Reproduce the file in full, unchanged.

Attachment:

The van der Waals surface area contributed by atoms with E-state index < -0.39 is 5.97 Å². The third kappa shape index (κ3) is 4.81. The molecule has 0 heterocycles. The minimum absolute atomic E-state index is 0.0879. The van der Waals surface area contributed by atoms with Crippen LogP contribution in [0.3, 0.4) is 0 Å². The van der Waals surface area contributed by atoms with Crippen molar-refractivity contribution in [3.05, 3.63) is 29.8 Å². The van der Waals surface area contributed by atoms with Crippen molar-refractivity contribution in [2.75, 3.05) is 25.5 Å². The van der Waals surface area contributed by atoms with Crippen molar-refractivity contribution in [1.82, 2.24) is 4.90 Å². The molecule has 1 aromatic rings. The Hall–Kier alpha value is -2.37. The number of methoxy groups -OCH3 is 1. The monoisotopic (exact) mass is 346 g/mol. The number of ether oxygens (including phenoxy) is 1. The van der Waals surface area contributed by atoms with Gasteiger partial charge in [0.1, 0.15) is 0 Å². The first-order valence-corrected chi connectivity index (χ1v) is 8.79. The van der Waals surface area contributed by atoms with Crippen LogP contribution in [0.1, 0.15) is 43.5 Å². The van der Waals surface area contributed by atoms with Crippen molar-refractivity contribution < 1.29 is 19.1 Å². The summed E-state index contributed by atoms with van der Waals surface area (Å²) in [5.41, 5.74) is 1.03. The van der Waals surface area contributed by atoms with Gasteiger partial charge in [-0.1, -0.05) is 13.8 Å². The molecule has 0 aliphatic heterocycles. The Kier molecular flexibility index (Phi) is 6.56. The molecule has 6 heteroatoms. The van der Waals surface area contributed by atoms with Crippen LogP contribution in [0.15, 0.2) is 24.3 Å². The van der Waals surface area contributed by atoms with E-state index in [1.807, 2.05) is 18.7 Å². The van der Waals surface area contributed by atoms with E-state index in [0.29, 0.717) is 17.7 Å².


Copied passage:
The van der Waals surface area contributed by atoms with E-state index < -0.39 is 5.97 Å². The third kappa shape index (κ3) is 4.81. The molecule has 0 heterocycles. The minimum absolute atomic E-state index is 0.0879. The van der Waals surface area contributed by atoms with Crippen LogP contribution in [0.3, 0.4) is 0 Å². The van der Waals surface area contributed by atoms with Crippen molar-refractivity contribution in [3.05, 3.63) is 29.8 Å². The van der Waals surface area contributed by atoms with Crippen molar-refractivity contribution in [2.75, 3.05) is 25.5 Å². The van der Waals surface area contributed by atoms with Crippen molar-refractivity contribution in [1.82, 2.24) is 4.90 Å². The molecule has 1 aromatic rings. The Hall–Kier alpha value is -2.37. The number of methoxy groups -OCH3 is 1. The monoisotopic (exact) mass is 346 g/mol. The number of ether oxygens (including phenoxy) is 1. The van der Waals surface area contributed by atoms with Gasteiger partial charge in [0.1, 0.15) is 0 Å². The first-order valence-corrected chi connectivity index (χ1v) is 8.79. The van der Waals surface area contributed by atoms with Crippen LogP contribution in [0.1, 0.15) is 43.5 Å². The van der Waals surface area contributed by atoms with Crippen molar-refractivity contribution < 1.29 is 19.1 Å². The summed E-state index contributed by atoms with van der Waals surface area (Å²) in [5.41, 5.74) is 1.03. The van der Waals surface area contributed by atoms with Gasteiger partial charge in [-0.1, -0.05) is 13.8 Å². The molecule has 0 aliphatic heterocycles. The Kier molecular flexibility index (Phi) is 6.56. The molecule has 6 heteroatoms. The van der Waals surface area contributed by atoms with Crippen LogP contribution in [0.15, 0.2) is 24.3 Å². The van der Waals surface area contributed by atoms with E-state index in [1.807, 2.05) is 18.7 Å². The van der Waals surface area contributed by atoms with E-state index in [0.29, 0.717) is 17.7 Å².